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Article
Publication date: 5 May 2023

Sang Bong Lee, Shih-Hao Liu, Carl P. Maertz, Nitish Singh and James Fisher

This study aims to identify different antecedents and reveal divergent moderating effects of horizontal collectivism, thereby unlocking the asymmetric mechanisms for employees’…

Abstract

Purpose

This study aims to identify different antecedents and reveal divergent moderating effects of horizontal collectivism, thereby unlocking the asymmetric mechanisms for employees’ brand citizenship behavior (BCB) and negative word-of-mouth (NWOM).

Design/methodology/approach

This study uses a survey data set and analyzes it with structural equation modeling along with common latent factor analysis designed to control for common method variance.

Findings

BCB is associated with pride at work but not perceived organizational support (POS), so POS drives BCB not directly but indirectly through the emotion of pride at work. In contrast, employees’ NWOM is associated with both POS and frustration, and POS drives NWOM directly and indirectly through the emotion of frustration. Horizontal collectivism has divergent moderating effects that strengthen the relationships of BCB with POS and pride at work and weaken the relationship between employees’ NWOM and frustration.

Originality/value

This study makes two major theoretical contributions to internal branding. First, as a response to the need for an investigation into drivers of employees’ brand-oriented behaviors, it will identify different psychological antecedents and mechanisms for BCB and employees’ NWOM. Second, capturing the potential of horizontal collectivism on employees’ brand-oriented behaviors, this study will reveal the potential divergent moderating effects of horizontal collectivism on BCB and employees’ NWOM. These two contributions will lead to a better understanding of the different mechanisms for employees’ BCB and NWOM.

Details

Journal of Product & Brand Management, vol. 32 no. 7
Type: Research Article
ISSN: 1061-0421

Keywords

Article
Publication date: 1 February 2006

Scott L. Boyar, Charles M. Carson, Donald C. Mosley, Carl P. Maertz and Allison W. Pearson

The purpose of the current paper is to continue assessment of the construct and predictive validity of the Netemeyer et al. Work Family Conflict (WFC) and Family Work Conflict…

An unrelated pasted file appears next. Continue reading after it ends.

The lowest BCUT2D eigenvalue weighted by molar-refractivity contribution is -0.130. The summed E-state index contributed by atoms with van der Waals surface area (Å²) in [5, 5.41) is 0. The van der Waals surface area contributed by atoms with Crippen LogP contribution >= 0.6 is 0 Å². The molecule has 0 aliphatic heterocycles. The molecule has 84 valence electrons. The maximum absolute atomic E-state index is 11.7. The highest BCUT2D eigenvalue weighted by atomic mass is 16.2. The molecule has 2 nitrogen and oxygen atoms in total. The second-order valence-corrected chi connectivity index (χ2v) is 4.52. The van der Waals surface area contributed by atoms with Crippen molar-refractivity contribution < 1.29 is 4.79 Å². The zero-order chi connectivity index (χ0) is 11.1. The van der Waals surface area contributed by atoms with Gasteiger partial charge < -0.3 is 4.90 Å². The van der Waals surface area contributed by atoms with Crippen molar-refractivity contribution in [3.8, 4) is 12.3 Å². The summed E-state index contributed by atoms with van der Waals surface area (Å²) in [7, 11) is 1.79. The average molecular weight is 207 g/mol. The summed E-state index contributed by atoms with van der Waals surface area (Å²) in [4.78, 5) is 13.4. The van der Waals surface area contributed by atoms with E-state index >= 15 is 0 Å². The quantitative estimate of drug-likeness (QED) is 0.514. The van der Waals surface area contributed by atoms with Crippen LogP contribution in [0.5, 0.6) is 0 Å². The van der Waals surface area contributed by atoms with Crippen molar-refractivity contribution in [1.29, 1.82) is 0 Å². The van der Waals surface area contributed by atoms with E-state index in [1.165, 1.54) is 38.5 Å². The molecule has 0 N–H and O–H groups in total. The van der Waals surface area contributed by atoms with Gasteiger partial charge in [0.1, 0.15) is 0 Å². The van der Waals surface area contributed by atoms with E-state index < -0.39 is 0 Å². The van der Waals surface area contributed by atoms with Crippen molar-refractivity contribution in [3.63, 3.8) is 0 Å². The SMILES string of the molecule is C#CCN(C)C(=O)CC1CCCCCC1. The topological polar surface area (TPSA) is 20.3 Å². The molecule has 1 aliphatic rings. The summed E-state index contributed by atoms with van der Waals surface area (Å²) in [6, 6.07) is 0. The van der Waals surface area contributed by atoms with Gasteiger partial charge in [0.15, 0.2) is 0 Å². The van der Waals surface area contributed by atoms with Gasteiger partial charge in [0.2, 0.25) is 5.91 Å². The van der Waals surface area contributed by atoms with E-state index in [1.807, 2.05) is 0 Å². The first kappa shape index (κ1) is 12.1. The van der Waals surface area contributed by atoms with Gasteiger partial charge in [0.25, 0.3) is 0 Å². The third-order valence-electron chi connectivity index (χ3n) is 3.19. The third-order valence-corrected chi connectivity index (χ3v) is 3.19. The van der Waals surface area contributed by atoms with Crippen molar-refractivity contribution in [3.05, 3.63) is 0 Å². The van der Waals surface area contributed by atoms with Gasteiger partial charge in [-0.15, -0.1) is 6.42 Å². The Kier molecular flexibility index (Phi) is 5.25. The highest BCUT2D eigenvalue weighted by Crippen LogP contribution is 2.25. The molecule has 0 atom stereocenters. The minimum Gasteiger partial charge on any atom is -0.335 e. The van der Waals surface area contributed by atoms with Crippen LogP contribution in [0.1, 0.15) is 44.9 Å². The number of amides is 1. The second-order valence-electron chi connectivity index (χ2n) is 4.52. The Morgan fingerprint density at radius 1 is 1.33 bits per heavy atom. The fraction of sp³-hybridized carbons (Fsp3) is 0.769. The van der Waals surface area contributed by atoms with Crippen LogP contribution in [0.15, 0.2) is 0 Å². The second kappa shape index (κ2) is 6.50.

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Abstract

Purpose

The purpose of the current paper is to continue assessment of the construct and predictive validity of the Netemeyer et al. Work Family Conflict (WFC) and Family Work Conflict (FWC) scales while reassessing the scales for possible improvements.

Design/methodology/approach

Data were collected from workers in a poultry processing plant to reassess Netemeyer et al.'s WFC and FWC scales. Carlson et al. were unable to include Netemeyer et al.'s items in constructing and validating their new measures of WFC and FWC. This paper assesses and extends the validation of the Netemeyer et al. scales.

Findings

This study supports the notion that a reduced model of both scales (four items for WFC and three items for FWC) fit the data in the sample better than the original five‐item measures presented by Netemeyer et al. By deleting items from each scale more variation in the constructs was accounted for and reduced unexplained error. By clarifying the measurement of WFC and FWC, the substantive predictive model in the paper was supported. In addition, both WFC and FWC predicted individuals' intention to quit, indicating potential predictive validity for these modified scales.

Originality/value

While this is a reassessment of a previously used scale, the improvements in functionality (decreased items needed for assessment) and potential for predictive validity of the modified scales result in an exciting new avenue for WFC and FWC research.